# Changing internal representation in runtime

UPDATE The main questions remain the ones under the example, but I guess it boils down to :

**If you have a type where 99% of the values could be represented in one fast, powerfull type, and only 1% in a very heavy type, (say int vs. BigInteger) How to represent it?? **

A school we learned a lot about internal representations, but never how to change it at runtime. I mean : suppose you have a class representing a decimal, but you use an integer to represent it internal, until you actually need a bigger value than the integer, and only than change representation...

I never thought of this before, and when thinkihng of it, I thought that would never work, since all the checks would kill it. But I just did a test since I'm too curious for my own good and there do exist situations when changing of representation is more perormant : given this interface :

``````interface INumber
{
void SetValue(decimal d);
decimal GetValue();
}
``````

I found the latter of the two implementations to be more powerful in a lot of situations, including this one that I composed to attract as many ideas I could on the matter (not rep, it's community)

``````    1. Representation by only a decimal

public class Number1:INumber
{

private decimal d { get; set; }

{
d += 1000;
}

public decimal GetValue()
{
return d;
}

public void SetValue(decimal d)
{
this.d = d;
}

}

2. Representation by a decimal and an int

public class Number2:INumber
{
private bool usedecimal;
private int i;
private decimal d;

{
if (usedecimal)
{
d += 1000;
return;
}

i += 1000;

if (i > 2147480000)
{
d = i;
usedecimal = true;
}

}

public void SetValue(decimal d)
{
try
{
i = (int)d;

}
catch (OverflowException e)
{

this.d = d;
}

}

public decimal GetValue()
{
return Math.Max(i,d);
}
}
}
``````

My question is the following :

This seems sth. I have been missing, but this must be the bleeding obvious. Can anyone help me out with this?

• Are there guidelines for mixed representations, when to use them, when not?
• How to have a hunch when a mixed represtenation can be faster without benchmarking?
• Any examples?
• Any patterns?
• Any ideas on the matter?
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And your question is...? –  Kevin Nov 10 '09 at 17:27
@kevin, sorry was not complete –  Peter Nov 10 '09 at 17:31

If you have a type where 99% of the values could be represented in one fast, powerfull type, and only 1% in a very heavy type, (say int vs. BigInteger) How to represent it??

BigInteger implementations typically do exactly that; they keep everything in ints or longs until something overflows, and only then do they go to the heavierweight implementation.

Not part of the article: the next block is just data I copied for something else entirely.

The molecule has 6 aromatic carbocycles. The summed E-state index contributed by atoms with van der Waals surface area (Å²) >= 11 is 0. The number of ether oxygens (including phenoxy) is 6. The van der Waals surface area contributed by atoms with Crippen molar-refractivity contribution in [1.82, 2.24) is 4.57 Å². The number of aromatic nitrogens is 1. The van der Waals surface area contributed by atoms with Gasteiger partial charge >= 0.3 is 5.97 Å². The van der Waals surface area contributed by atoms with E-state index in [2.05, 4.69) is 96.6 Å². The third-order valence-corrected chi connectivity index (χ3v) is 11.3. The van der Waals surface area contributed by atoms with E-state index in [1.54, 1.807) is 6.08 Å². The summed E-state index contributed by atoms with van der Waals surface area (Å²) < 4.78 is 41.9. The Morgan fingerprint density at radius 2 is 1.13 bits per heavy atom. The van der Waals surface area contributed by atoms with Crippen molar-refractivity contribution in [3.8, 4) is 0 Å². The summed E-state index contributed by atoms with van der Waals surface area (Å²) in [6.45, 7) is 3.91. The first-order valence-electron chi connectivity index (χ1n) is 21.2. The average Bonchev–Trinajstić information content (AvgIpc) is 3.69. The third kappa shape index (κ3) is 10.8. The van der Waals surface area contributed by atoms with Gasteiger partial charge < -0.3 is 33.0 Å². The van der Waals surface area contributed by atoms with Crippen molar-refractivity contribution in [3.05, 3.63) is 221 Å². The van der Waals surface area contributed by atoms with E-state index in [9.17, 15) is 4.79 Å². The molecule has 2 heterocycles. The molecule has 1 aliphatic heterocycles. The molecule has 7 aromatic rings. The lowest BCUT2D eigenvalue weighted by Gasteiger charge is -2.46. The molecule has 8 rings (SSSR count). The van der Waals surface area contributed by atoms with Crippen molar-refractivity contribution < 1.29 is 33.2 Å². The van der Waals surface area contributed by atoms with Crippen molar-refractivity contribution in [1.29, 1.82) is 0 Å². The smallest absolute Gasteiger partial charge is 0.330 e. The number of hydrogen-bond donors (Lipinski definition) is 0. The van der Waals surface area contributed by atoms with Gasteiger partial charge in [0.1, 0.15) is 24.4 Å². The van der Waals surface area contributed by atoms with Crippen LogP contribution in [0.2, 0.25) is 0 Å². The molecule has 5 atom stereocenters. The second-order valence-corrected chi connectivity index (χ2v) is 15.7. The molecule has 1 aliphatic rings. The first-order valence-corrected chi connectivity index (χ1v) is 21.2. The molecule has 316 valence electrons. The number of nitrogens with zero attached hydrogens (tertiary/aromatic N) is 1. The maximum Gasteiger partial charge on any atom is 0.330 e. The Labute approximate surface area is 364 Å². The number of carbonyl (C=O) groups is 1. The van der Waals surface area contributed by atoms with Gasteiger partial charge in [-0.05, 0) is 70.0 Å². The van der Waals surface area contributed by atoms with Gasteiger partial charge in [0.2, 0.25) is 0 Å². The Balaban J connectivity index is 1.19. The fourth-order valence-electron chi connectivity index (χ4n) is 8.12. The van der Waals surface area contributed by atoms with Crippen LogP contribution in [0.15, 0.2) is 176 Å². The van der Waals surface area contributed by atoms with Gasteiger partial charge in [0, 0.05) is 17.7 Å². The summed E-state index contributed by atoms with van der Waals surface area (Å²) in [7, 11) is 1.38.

There's any number of ways to represent it. A pattern I like is:

``````public abstract class Thing
{
private class LightThing : Thing
{ ... }
private class HeavyThing : Thing
{ ... }
public static Thing MakeThing(whatever)
{ /* make a heavy or light thing, depending */ }
... etc ...
}
``````

Are there guidelines for mixed representations, when to use them, when not?

Sure. We can easily compile such a list. This technique makes sense if:

(1) the lightweight implementation is much lighter than the heavyweight implementation

(2) the typical usage falls into the lightweight code path most of the time

(3) the cost of detecting the transition is not a significant cost compared to the cost of the heavyweight solution

(4) the more complex two-representation solution is necessary in order to achieve a customer-focused, realistic performance goal.

How to have a hunch when a mixed represtenation can be faster without benchmarking?

Don't. Making performance decisions based on hunches is reasoning in advance of facts. Drive performance decisions on realistic, customer focused, data-driven analysis, not on hunches. If I've learned one thing about performance analysis over the years its that my hunches are usually wrong.

Any examples?

Any number of implementations of BigInteger.

Any patterns?

Beats the heck out of me. I'm not much of one for memorizing pattern taxonomies.

Any ideas on the matter?

See above.

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This is an excellent example of how to implement such a system; the factory pattern (being used with, I'm assuming, an immutable class) is a better pattern to follow than "changing the internal representation at runtime". It may seem like a semantic difference, since it is doing the same thing in effect, but this seems to be a much cleaner way of doing things. –  Adam Robinson Nov 11 '09 at 13:51

Perhaps you're looking for the Bridge pattern.

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